Archive for July, 2009

FROM COMICS, CARTOONS, HORROR FLICKS and CAMARADERIE with STREET SENSIBILITIES…
By Erin Goodwin-Guerrero

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Tee Shirt Wall installation by Harv greets visitors to Empire 7 Studios

Carlos de Araujo and Jennifer Ahn have dedicated their Japan-Town gallery to artists with their roots in San Jose. Their current show is a collaborative of artists with a street aesthetic, part of the larger profile of Low Brow, that grew out of their friendship with one of these local artists, Opski. Guys with single names like Tighe, Joep and Harv, along with Opski and Ken Davis, opened the show with walls packed with tee shirts for sale, “live screen printing”, dozens of paintings, drawings, relief constructions, and a long collaborative wall mural. The atmosphere is promoted as a scene where friends and would-be friends can come and hang out. It‚Äôs sort of an underground event, a young and select “in” crowd that understands and is energized by the imagery gathers, buys tee shirts and supports the artists, musicians and the gallery. In the context of ongoing exhibitions at Anno Domini and a stir created by SJMA’s current exhibition of Todd Schorr, I approached ODMD & the Get Caughts: For The First Time Ever Again at Empire 7 Studios with a determined curiosity. The public acceptance of and enthusiasm for Low Brow art grows, and my desire to understand and undertake something of a definition grows, as well. I am a bit too old to identify with all of it. Yet, a long conversation with Ahn fueled my thoughts and observations on this broad category of work.

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A wall mural, (detail), running the full length of the Empire 7 Studios Gallery sports contributions from all artists in the show.

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Mankind Merges into the Impermanent Ecosystem
By Erin Goodwin-Guerrero

Somehow nature and the natural world seem to assume the biblical and primordial states of dust, earth and mud in the Palo Alto Art Center’s summer exhibitions, Wetlands, Continuity and Radius. Stephen de Staebler and Danae Mattes set the tone in their galleries at the front of the Center with references to archeology, geology, the ever-changing wetlands, and the fossilization and ultimate return of the human body to the earthy substances from which it sprang. Both artists use clay, and in the context of each other’s work the importance of the clay as a fundamental of creation myths and the notion of a bigger destiny for mankind on earth is enhanced. Many of the assumptions I had made about de Stabler’s work over the years, were subject to reassessment. The active quality of de Mattes’ site specific installation Evaporation Pool elevates the ever-changing continuum of organic material and its descent to the inert into a very vital and present process.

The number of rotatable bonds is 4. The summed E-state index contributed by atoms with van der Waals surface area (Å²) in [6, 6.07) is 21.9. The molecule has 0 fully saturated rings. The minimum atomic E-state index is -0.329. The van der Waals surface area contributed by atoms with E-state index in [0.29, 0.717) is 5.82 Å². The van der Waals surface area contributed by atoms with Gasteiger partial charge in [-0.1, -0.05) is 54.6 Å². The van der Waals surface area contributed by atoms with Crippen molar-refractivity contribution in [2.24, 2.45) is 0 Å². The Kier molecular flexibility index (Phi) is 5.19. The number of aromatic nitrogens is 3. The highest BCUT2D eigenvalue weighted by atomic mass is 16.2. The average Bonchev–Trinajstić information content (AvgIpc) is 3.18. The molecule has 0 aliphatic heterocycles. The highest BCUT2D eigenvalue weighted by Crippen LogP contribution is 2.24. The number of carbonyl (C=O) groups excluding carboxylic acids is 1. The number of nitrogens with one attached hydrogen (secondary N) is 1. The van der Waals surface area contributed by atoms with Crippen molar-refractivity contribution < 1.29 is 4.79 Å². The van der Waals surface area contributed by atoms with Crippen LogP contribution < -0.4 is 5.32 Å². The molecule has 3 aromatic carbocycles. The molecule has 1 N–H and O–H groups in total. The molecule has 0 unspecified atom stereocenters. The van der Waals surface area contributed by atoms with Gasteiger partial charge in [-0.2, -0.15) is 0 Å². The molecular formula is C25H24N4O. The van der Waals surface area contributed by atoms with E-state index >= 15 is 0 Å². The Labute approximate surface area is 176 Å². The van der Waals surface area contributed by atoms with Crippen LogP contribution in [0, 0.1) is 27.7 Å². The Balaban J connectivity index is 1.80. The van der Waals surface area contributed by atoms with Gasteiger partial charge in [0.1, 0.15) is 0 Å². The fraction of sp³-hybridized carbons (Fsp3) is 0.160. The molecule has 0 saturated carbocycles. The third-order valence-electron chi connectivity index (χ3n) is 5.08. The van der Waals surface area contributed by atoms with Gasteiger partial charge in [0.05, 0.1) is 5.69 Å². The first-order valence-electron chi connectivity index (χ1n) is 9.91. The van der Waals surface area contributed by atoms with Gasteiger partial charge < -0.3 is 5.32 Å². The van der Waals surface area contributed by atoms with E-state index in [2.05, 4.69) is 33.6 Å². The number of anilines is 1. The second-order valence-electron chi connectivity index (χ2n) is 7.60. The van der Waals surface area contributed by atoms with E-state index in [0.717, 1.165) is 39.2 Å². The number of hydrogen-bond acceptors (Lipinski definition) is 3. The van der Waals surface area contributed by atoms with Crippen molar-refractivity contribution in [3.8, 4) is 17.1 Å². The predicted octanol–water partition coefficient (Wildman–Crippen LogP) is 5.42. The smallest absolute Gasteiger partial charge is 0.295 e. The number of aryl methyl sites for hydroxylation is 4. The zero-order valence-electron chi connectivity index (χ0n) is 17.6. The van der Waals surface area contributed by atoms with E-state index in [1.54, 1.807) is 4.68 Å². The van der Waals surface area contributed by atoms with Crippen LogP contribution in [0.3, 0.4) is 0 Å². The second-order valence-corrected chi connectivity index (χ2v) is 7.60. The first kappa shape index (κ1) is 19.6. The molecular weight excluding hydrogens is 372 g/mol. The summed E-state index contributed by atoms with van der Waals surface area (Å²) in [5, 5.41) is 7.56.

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Stephen de Staebler’s Leg with Green Path, 1996-98

Stephen de Staebler has long managed an alchemy of the human figure as landscape, archeological dig, and Modernist abstract sculpture. Big chunks of clay mixed with fragmented tubular forms and an occasional foot or hand, — preserved as if it had been unearthed from permafrost –are fired in numerous rich glazes and earthy colors. They can be seen as sections of a thigh, an arm, bone and flesh, sometimes preserved still in the strata of earth where they were discovered. The small sample of de Staebler works seen in this show should whet the appetite for his upcoming retrospective to be seen at the San Jose Museum of Art.

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Wetlands II, 2008, Clay on canvas, by Danae Mattes.

Mattes paints with pigment and clay on canvas. Her subtle, pale colorations and suggestions of a casual natural process of evaporation on the canvas create a delicate and fragile appearance. There are references to landscape but in great expanses and atmospheric perspective. They are frighteningly beautiful. The metaphor for a larger and fragile ecosystem cannot be missed.

Radius is a regional juried exhibition at the Palo Alto Art Center that is curated this year by new Art Center Director, Director Karen Kienzle. The greys and delicate colors of the earth continue. Permutations from Nature’s Perimeter is a title that nicely explains the theme within which this particular group of seven artists present their work.

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